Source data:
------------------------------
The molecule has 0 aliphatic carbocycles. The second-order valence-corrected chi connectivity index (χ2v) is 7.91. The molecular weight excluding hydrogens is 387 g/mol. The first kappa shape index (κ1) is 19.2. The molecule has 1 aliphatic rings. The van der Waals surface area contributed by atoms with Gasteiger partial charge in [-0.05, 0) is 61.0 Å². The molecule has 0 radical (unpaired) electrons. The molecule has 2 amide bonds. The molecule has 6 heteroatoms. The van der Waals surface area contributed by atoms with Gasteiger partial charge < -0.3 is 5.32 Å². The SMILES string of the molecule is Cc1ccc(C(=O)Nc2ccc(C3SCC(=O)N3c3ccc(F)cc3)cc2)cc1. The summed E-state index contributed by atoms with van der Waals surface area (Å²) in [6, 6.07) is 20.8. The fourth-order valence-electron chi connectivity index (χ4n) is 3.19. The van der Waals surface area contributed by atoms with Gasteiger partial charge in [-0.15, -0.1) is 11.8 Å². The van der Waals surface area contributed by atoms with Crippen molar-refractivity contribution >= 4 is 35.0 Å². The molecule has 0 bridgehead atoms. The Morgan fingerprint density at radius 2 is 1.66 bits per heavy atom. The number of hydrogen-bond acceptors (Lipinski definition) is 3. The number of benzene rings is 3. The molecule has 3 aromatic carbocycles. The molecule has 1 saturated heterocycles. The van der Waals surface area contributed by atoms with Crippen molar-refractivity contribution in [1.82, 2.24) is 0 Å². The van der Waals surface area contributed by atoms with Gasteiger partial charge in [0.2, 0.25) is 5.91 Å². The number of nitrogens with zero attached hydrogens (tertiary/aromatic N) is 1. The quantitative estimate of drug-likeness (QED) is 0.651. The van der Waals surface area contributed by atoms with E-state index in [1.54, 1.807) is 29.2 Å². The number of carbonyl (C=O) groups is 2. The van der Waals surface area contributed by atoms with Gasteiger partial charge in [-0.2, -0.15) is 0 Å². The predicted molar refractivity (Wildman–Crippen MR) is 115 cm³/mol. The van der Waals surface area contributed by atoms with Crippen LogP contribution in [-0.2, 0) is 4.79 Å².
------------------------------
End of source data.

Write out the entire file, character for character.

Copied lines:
The molecule has 0 aliphatic carbocycles. The second-order valence-corrected chi connectivity index (χ2v) is 7.91. The molecular weight excluding hydrogens is 387 g/mol. The first kappa shape index (κ1) is 19.2. The molecule has 1 aliphatic rings. The van der Waals surface area contributed by atoms with Gasteiger partial charge in [-0.05, 0) is 61.0 Å². The molecule has 0 radical (unpaired) electrons. The molecule has 2 amide bonds. The molecule has 6 heteroatoms. The van der Waals surface area contributed by atoms with Gasteiger partial charge < -0.3 is 5.32 Å². The SMILES string of the molecule is Cc1ccc(C(=O)Nc2ccc(C3SCC(=O)N3c3ccc(F)cc3)cc2)cc1. The summed E-state index contributed by atoms with van der Waals surface area (Å²) in [6, 6.07) is 20.8. The fourth-order valence-electron chi connectivity index (χ4n) is 3.19. The van der Waals surface area contributed by atoms with Gasteiger partial charge in [-0.15, -0.1) is 11.8 Å². The van der Waals surface area contributed by atoms with Crippen molar-refractivity contribution >= 4 is 35.0 Å². The molecule has 0 bridgehead atoms. The Morgan fingerprint density at radius 2 is 1.66 bits per heavy atom. The number of hydrogen-bond acceptors (Lipinski definition) is 3. The number of benzene rings is 3. The molecule has 3 aromatic carbocycles. The molecule has 1 saturated heterocycles. The van der Waals surface area contributed by atoms with Crippen molar-refractivity contribution in [1.82, 2.24) is 0 Å². The van der Waals surface area contributed by atoms with Gasteiger partial charge in [0.2, 0.25) is 5.91 Å². The number of nitrogens with zero attached hydrogens (tertiary/aromatic N) is 1. The quantitative estimate of drug-likeness (QED) is 0.651. The van der Waals surface area contributed by atoms with E-state index in [1.54, 1.807) is 29.2 Å². The number of carbonyl (C=O) groups is 2. The van der Waals surface area contributed by atoms with Gasteiger partial charge in [-0.2, -0.15) is 0 Å². The predicted molar refractivity (Wildman–Crippen MR) is 115 cm³/mol. The van der Waals surface area contributed by atoms with Crippen LogP contribution in [-0.2, 0) is 4.79 Å².